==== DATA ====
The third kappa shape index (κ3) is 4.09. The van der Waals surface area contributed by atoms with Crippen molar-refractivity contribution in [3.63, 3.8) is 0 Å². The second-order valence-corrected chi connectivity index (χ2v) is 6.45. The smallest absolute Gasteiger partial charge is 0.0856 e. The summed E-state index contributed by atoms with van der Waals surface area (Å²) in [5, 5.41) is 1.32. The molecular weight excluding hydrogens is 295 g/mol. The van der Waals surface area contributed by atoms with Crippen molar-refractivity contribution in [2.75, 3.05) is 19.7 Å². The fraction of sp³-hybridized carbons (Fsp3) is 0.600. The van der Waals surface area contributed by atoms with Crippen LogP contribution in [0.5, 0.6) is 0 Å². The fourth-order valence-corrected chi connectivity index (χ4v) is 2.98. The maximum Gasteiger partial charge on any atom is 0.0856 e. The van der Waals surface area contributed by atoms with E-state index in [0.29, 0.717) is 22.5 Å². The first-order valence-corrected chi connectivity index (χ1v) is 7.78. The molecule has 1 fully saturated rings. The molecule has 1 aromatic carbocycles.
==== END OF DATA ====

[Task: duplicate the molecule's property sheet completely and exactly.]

The third kappa shape index (κ3) is 4.09. The van der Waals surface area contributed by atoms with Crippen molar-refractivity contribution in [3.63, 3.8) is 0 Å². The second-order valence-corrected chi connectivity index (χ2v) is 6.45. The smallest absolute Gasteiger partial charge is 0.0856 e. The summed E-state index contributed by atoms with van der Waals surface area (Å²) in [5, 5.41) is 1.32. The molecular weight excluding hydrogens is 295 g/mol. The van der Waals surface area contributed by atoms with Crippen molar-refractivity contribution in [2.75, 3.05) is 19.7 Å². The fraction of sp³-hybridized carbons (Fsp3) is 0.600. The van der Waals surface area contributed by atoms with Crippen LogP contribution in [0.5, 0.6) is 0 Å². The fourth-order valence-corrected chi connectivity index (χ4v) is 2.98. The maximum Gasteiger partial charge on any atom is 0.0856 e. The van der Waals surface area contributed by atoms with E-state index in [0.29, 0.717) is 22.5 Å². The first-order valence-corrected chi connectivity index (χ1v) is 7.78. The molecule has 1 fully saturated rings. The molecule has 1 aromatic carbocycles.